I recently had a chance to sit down and try out the latest version of Alien Skin’s Exposure plug-in, which lets you easily perform all kinds of traditional film and darkroom tricks with your digital images. The plug-in works with the Mac or PC versions of Adobe Photoshop (CS4 or later), Photoshop Elements (9 or later) or Lightroom (2 or later), and provides a huge arsenal of image enhancement and modification tools.
Exposure 4 can accurately replicate the looks of numerous of types of analog film such as Kodachrome or Polaroid, but can also simulate the unique optical properties and anomalies of various cameras.
While you can quickly dive in and start playing with Exposure 4’s numerous presets, you’ll find there is a nearly infinite amount of flexibility under the hood. The application provides granular control over color, tone, focus, grain, as well as infrared halation and aging effects you can layer together onto your images.
What’s really cool about Exposure is that – assuming your machine is fast enough (I’m on a speedy Core i7 iMac), it provides instantaneous preview feedback as you drag its control sliders around. That means there’s less time waiting to see what your image might look like, and more time experimenting and creating. The preview even lets you toggle between seeing your modified image in full, or various split-screen modes which let you see the before and after effect. Once an effect is applied, Exposure 4 is kind enough to set it into its own layer, and even names it appropriately for easy reference.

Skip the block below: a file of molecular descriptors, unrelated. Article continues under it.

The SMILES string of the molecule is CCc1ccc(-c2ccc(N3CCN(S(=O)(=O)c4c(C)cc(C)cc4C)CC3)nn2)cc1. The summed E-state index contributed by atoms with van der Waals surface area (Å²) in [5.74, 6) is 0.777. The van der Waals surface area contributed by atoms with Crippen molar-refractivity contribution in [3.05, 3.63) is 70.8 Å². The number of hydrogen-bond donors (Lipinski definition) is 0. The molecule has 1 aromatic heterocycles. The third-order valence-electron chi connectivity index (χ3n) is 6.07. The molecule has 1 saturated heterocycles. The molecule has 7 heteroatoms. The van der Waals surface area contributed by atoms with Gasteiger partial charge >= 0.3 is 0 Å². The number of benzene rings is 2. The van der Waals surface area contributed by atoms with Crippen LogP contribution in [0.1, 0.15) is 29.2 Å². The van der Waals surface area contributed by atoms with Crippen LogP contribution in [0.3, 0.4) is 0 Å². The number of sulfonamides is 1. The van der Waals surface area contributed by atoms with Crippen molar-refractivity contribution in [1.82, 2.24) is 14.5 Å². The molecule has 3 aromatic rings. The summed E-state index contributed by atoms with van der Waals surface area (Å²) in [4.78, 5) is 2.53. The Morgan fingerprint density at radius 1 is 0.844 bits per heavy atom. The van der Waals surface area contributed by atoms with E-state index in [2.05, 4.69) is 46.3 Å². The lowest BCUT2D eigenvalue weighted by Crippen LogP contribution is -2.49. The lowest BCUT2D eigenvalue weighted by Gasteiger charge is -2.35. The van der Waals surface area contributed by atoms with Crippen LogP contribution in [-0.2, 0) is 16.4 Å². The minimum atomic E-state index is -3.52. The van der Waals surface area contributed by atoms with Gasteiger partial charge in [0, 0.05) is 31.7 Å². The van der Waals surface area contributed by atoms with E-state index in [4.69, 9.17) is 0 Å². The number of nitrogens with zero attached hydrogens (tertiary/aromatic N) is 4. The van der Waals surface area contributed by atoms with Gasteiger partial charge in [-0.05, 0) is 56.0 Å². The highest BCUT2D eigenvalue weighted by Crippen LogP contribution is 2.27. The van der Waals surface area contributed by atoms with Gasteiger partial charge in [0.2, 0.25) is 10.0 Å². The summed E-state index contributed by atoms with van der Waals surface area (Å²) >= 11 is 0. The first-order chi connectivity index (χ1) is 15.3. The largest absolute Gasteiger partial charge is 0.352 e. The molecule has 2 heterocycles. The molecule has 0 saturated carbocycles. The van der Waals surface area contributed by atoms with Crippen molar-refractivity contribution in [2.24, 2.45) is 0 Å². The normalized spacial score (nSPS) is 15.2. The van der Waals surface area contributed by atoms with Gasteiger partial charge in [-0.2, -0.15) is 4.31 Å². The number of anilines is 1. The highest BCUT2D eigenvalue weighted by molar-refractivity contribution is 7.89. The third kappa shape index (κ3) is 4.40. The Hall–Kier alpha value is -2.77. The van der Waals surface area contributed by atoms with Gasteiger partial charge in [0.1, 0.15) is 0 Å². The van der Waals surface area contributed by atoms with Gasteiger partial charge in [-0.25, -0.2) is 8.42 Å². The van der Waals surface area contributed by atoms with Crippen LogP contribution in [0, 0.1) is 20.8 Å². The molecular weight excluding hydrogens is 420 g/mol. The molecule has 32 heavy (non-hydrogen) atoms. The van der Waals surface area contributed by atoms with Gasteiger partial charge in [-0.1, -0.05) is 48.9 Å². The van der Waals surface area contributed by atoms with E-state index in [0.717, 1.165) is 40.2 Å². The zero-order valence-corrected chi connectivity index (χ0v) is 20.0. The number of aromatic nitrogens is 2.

I’m not going to go into gory detail about each control you’ll find in the various panels, but suffice it to say that you can adjust just about any exposure-related attribute you can imagine, along with the application of color filters, dust and border layers, and even cyanotype and split-tone effects.
Perhaps the coolest effects you can achieve with Exposure 4 simulate all sorts of film types and light properties of specific cameras. The plug-in can emulate a variety of film from Agfa, Fuji, Kodak, Ilford, Polaroid and others, as well as effects like light leaks, scratches, grain and the artifacts from printing from a negative. If you love that Lomo or SX-70 look, but still want to shoot with your Nikon, you’ll love this.
The tools provided in Exposure 4 give you a tremendous amount of control – assuming what you’re looking for relates to color modification or lens aberration. Having played with a number of tools for creating retro, Lo-fi and vintage images on my iPhone, Exposure 4 will spoil you with its depth. That said, it is a bit of a niche product – but if you’re looking for a professional grade tool for create stylized photos from just about any subject matter, I can’t think of a better tool for the job.
Exposure 4 sells for $249(USD), and is available in a trial download version over on Alien Skin’s website. If you happen to own an earlier version of Exposure, you can upgrade for $99, and users who purchased Exposure 3 since November 2011 will be sent a free upgrade.
[Image Credit: D Sharon Pruitt]